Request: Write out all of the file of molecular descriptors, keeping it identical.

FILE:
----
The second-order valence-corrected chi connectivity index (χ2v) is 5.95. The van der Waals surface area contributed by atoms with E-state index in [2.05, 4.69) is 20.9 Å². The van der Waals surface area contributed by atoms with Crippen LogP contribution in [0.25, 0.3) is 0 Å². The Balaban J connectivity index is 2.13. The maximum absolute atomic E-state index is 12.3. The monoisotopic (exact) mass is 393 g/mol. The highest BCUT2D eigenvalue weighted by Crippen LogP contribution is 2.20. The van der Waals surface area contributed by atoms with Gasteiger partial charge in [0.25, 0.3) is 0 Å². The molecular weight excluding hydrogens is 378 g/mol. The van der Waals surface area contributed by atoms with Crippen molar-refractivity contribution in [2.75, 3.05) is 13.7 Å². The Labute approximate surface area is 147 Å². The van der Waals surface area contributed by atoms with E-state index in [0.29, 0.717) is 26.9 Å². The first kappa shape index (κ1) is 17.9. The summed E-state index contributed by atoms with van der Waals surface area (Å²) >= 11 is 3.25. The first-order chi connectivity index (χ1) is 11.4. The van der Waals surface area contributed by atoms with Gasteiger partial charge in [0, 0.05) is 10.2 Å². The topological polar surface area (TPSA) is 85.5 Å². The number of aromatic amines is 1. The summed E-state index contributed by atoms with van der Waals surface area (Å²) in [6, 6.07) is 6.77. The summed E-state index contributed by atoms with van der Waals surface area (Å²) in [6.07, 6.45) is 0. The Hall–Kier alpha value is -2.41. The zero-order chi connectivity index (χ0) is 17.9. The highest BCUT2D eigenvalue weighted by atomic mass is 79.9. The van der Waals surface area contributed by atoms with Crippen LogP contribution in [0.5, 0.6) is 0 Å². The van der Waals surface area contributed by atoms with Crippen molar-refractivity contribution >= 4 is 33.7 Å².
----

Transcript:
The second-order valence-corrected chi connectivity index (χ2v) is 5.95. The van der Waals surface area contributed by atoms with E-state index in [2.05, 4.69) is 20.9 Å². The van der Waals surface area contributed by atoms with Crippen LogP contribution in [0.25, 0.3) is 0 Å². The Balaban J connectivity index is 2.13. The maximum absolute atomic E-state index is 12.3. The monoisotopic (exact) mass is 393 g/mol. The highest BCUT2D eigenvalue weighted by Crippen LogP contribution is 2.20. The van der Waals surface area contributed by atoms with Gasteiger partial charge in [0.25, 0.3) is 0 Å². The molecular weight excluding hydrogens is 378 g/mol. The van der Waals surface area contributed by atoms with Crippen molar-refractivity contribution in [2.75, 3.05) is 13.7 Å². The Labute approximate surface area is 147 Å². The van der Waals surface area contributed by atoms with E-state index in [0.29, 0.717) is 26.9 Å². The first kappa shape index (κ1) is 17.9. The summed E-state index contributed by atoms with van der Waals surface area (Å²) >= 11 is 3.25. The first-order chi connectivity index (χ1) is 11.4. The van der Waals surface area contributed by atoms with Gasteiger partial charge in [0, 0.05) is 10.2 Å². The topological polar surface area (TPSA) is 85.5 Å². The number of aromatic amines is 1. The summed E-state index contributed by atoms with van der Waals surface area (Å²) in [6, 6.07) is 6.77. The summed E-state index contributed by atoms with van der Waals surface area (Å²) in [6.07, 6.45) is 0. The Hall–Kier alpha value is -2.41. The zero-order chi connectivity index (χ0) is 17.9. The highest BCUT2D eigenvalue weighted by atomic mass is 79.9. The van der Waals surface area contributed by atoms with Crippen LogP contribution in [0.5, 0.6) is 0 Å². The van der Waals surface area contributed by atoms with Crippen molar-refractivity contribution >= 4 is 33.7 Å².